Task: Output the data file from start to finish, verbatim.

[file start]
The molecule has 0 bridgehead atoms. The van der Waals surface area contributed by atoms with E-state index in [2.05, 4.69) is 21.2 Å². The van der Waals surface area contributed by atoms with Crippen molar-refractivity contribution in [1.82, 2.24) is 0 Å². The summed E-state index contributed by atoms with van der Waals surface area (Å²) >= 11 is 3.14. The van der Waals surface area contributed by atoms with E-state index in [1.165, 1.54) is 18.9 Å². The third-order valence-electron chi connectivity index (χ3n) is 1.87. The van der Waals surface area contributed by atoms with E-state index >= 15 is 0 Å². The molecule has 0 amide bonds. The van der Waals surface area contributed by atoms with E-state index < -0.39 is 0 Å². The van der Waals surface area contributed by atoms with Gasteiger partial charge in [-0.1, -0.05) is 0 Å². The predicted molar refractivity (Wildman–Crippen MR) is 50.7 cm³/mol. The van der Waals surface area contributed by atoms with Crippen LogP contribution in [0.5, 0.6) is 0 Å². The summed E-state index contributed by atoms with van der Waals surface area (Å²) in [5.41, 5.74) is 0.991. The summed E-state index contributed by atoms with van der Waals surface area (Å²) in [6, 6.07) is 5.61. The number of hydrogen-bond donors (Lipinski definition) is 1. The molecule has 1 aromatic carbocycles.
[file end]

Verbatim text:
The molecule has 0 bridgehead atoms. The van der Waals surface area contributed by atoms with E-state index in [2.05, 4.69) is 21.2 Å². The van der Waals surface area contributed by atoms with Crippen molar-refractivity contribution in [1.82, 2.24) is 0 Å². The summed E-state index contributed by atoms with van der Waals surface area (Å²) >= 11 is 3.14. The van der Waals surface area contributed by atoms with E-state index in [1.165, 1.54) is 18.9 Å². The third-order valence-electron chi connectivity index (χ3n) is 1.87. The van der Waals surface area contributed by atoms with E-state index >= 15 is 0 Å². The molecule has 0 amide bonds. The van der Waals surface area contributed by atoms with E-state index < -0.39 is 0 Å². The van der Waals surface area contributed by atoms with Gasteiger partial charge in [-0.1, -0.05) is 0 Å². The predicted molar refractivity (Wildman–Crippen MR) is 50.7 cm³/mol. The van der Waals surface area contributed by atoms with Crippen LogP contribution in [0.5, 0.6) is 0 Å². The summed E-state index contributed by atoms with van der Waals surface area (Å²) in [5.41, 5.74) is 0.991. The summed E-state index contributed by atoms with van der Waals surface area (Å²) in [6, 6.07) is 5.61. The number of hydrogen-bond donors (Lipinski definition) is 1. The molecule has 1 aromatic carbocycles.